Title: Mammalian Ecologist
Research on the ecology and conservation of mammals
Vertebrate Natural History IB364
Community ecology, population biology, natural history, and conservation of mammals.
Selected Research Projects
White-nose syndrome in Illinois bats
Steve Taylor, Andy Miller, Tony Yanarell, Nohra Mateus-Pinilla, Joe Merritt, and Ed Heske
We are conducting studies to monitor the occurrence and impact of white-nose syndrome in bat hibernacula in Illinois. We also are examining fungal and microbial assemblages on bats and in hibernacula before and after invasion by the disease agent (the chrysophilic fungus Geomyces destructans) to evaluate community responses, including possible resistance, to the invading fungus.
Monitoring effects of train traffic on wildlife and plants
Ed Heske, Chris Whelan, Dave Enstrom, Jeff Levengood, Yong Cao, Allen Plocher, Brenda Molano-Flores, and John Tucker
We are monitoring how songbirds, songbird nest success, water quality, aquatic communities, plant communities, reptiles and amphibians, and insects are affected by railroad traffic in selected nature preserves in the west Chicago area. This is a 5-year study that will document differences between biotic communities near railroad tracks and away from them, and monitor changes over time as train traffic increases.
Songbird communities and nesting success in riparian forests in an agricultural region
Suzanne Beyeler and Ed Heske
Field studies (Beyeler dissertation research) include evaluating the effects of exotic invasive shrubs on songbird nest success, comparing how landscape and local habitat factors affect nest success, and examining how stream size (order) affects composition of bird communities in 12 riparian forests in central Illinois.
Ecology of Franklin's Ground Squirrel (Poliocitellus franklinii) in Illinois
Jenny Duggan, Ed Heske, and Bob Schooley
Surveys (Duggan dissertation research) for FGS are being conducted at sites in Illinois, Iowa, Indiana, Missouri, and Wisconsin to evalaute habitat use, using an occupancy modeling approach. In collaboration with Working Dogs for Conservation, we are evaluating the use of trained search dog - handler teams to search for this uncommon, elusive species, and comparing effectiveness of using search dogs to traditional live-trapping surveys. We also are conducting field experiments with radio-collared ground squirrels to assess movement patterns and barriers to dispersal.
Survival, movements, and ecology of muskrats (Ondatra zibethicus) in riparian habitat in an area domnated by agriculture
Adam Ahlers, Bob Schooley, and Ed Heske
Riparian systems in agricultural areas are extensively modified, typically being channelized, and receiving runoff from extensive drainage tile systems in crop fields and runoff from suburban and urban areas. As a consequence, water levels can be quite flashy. We are monitoring the survival, movements, home ranges, and behavior of muskrats (Ahlers thesis research) in these highly modified ecosystems, particularly in relation to landscape context and adjacent habitat.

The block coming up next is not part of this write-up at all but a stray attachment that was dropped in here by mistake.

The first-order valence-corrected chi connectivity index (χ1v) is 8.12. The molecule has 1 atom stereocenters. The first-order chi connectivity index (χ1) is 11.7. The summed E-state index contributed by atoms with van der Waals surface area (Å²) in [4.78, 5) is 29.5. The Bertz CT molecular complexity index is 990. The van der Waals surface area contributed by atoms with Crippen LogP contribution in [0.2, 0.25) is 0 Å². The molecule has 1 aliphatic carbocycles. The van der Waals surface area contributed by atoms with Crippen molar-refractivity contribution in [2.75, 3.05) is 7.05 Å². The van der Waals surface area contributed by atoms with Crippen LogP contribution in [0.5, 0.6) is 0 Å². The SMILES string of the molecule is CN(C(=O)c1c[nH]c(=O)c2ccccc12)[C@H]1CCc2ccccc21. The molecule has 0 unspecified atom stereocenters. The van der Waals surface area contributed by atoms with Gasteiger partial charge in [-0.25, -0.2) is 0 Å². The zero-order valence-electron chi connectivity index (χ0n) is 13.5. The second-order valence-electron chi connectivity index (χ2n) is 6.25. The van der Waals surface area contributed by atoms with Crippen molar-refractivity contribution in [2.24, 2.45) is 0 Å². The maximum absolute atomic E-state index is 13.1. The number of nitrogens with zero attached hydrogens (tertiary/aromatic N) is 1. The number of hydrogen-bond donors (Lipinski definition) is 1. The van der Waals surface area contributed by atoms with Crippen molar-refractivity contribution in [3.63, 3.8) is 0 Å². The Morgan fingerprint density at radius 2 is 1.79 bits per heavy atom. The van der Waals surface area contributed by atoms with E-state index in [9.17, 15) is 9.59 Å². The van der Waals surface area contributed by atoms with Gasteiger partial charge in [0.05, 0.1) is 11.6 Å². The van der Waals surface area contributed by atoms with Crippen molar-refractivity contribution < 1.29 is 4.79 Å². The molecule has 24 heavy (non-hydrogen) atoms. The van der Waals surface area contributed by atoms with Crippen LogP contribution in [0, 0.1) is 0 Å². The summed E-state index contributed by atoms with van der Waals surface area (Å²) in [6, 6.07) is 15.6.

Ecology of mink (Neovison vison) in agricultural, riparian systems
Adam Ahlers, Pat Wolf, Bob Schooley, and Ed Heske
We are beginning studies of the ecology of mink in the same riparian systems used for the muskrat research. Mink were the main predators of muskrats in that study. The ecology of mink in these habitats has not been studied much, so our initial work will include basic ecology and natural history such as habitat use, occupancy, and home range size and dynamics.
Use of non-invasive genetic techniques to study ocelots on Barro Colorado Island, Panama
Torrey Rodgers and Ed Heske
DNA obtained from ocelot scats is being used to evaluate several aspects of ocelot ecology and gene flow in this island population, as well as assess the accuracy of population estimates from "mark-recapture" of individuals identified via their scats in comparison to estimates from an ongoing camera-trap study.
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2010 President-elect, American Society of Mammalogists (President-elect 2010-11, President 2012-13)
2009 Professional Award of Merit, Illinois Chapter of The Wildlife Society
Editor, Journal of Mammalogy 2007-2009
UIUC List of Teachers Ranked as Excellent by Their Students: 1992, 1994, 1996, 2000, 2002, 2004, 2006, 2008, 2009, 2010
|Professional affiliations: |
Adjunct Professor, Dept. of Natural Resources & Environmental Sciences, University of Illinois at Urbana-Champaign
Adjunct Asst. Professor, Dept. of Animal Biology, University of Illinois at Urbana-Champaign
|Selected publications: |
Horn, J. A., N. Mateus-Pinilla, R. E. Warner, and E. J. Heske. 2011. Home range, habitat use, and activity of free-roaming domestic cats. Journal of Wildlife Management
Wydeven, A. P., T. R. Van Deelen, and E. J. Heske, eds. 2009. Recovery of Gray Wolves in the Great Lakes Region of the United States: An Endangered Species Success Story. Springer, New York.
Carfagno, G. L. F., E. J. Heske, and P. J. Weatherhead. 2006. Does mammalian prey abundance explain forest-edge use by snakes? EcoScience 13:293-297.
Haas, J. P., and E. J. Heske. 2005. Experimental study of the effects of mammalian acorn predators on red oak acorn survival and germination. Journal of Mammalogy 86:1015-1021.
Rowe, K. C., E. J. Heske, P. W. Brown, and K. N. Paige. 2004. Surviving the ice: northern refugia and postglacial colonization. Proceedings of the National Academy of Science 101:10355-10359.
|Professional society involvement and activities: |
American Society of Mammalogists (Life member)
Ecological Society of America
Society for Conservation Biology
The Wildlife Society
Southwestern Association of Naturalists
|Education: PhD, Zoology, University of California, Berkeley, 1985|
BS, Zoology, Oregon State University, 1979
BA, English, Amherst College, 1975
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